The researchers were inspired to follow this line of questioning by their partnership with David Paniagua of Baylor College of Medicine and Michael E. DeBakey Veterans Affairs Medical Center in Houston, Texas. Paniagua, who performs procedures with drug-eluting stents daily, suggested that the authors investigate stent performance and the way in which the coating drugs elute into the tissue. “I believe that modeling drug-eluting stents helps us better understand their behavior and aids in the clinical decision-making process by providing clinicians with more information,” Bukač said.
One remaining challenge in the field of drug-eluting stent design is the “edge effect,” in which restenosis may occur at a higher rate near the outer borders of stents. After a stent is implanted, the interior of the artery near its edges continues to decrease in size for some patients, which constricts blood flow.
Čanić, Wang, and Bukač utilized two sets of mathematical models to investigate exactly what causes the edge effect. The first is a fluid-structure interaction model, which represents the flow of blood through arteries and the arterial wall tissue’s response to the periodic changes in blood flow that occur as the heart beats. The second model is a system of advection-reaction-diffusion equations, which represent how the anti-inflammatory drug in the stent coating undergoes chemical reactions, diffuses into the arterial wall tissue, and moves within the interior of the stented artery.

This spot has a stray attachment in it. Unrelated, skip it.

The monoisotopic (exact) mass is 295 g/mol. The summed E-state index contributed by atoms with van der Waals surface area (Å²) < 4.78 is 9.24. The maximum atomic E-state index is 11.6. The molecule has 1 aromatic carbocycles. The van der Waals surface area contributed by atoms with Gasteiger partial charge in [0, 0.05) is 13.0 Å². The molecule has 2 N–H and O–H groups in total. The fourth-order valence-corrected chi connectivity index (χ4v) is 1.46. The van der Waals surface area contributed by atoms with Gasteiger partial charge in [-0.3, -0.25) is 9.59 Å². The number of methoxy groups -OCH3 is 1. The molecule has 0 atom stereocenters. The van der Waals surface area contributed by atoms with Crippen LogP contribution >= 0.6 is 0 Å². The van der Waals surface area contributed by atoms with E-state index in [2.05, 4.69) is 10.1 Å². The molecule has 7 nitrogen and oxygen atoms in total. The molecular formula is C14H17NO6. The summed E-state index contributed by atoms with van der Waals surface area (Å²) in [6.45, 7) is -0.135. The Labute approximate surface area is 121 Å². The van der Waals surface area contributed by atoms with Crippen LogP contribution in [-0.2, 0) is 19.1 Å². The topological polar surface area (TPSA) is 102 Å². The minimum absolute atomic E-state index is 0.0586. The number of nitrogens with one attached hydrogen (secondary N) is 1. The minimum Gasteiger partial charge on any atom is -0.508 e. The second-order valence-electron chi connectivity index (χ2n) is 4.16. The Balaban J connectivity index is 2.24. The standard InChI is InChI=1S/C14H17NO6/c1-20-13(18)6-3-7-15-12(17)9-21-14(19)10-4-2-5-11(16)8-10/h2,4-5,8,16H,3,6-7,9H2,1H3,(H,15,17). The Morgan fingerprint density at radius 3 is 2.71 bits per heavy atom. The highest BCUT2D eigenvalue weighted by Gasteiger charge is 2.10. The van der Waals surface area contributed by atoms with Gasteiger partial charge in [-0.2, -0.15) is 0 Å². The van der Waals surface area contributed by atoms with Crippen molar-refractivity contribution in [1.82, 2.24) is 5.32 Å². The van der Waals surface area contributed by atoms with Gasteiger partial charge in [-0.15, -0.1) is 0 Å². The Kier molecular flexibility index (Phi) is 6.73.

“These two sets of models are coupled,” Čanić said. “The fluid-structure interaction model ‘informs’ the advection-reaction-diffusion model about the blood and blood plasma velocity that carries the drug, and enables the elution of the drug into the tissue.” The authors defined this coupling on a moving domain to represent the interaction between the flood of blood and the stented artery. Their model could represent five different geometries of metallic stent platforms, as well as two different kinds of coating drugs.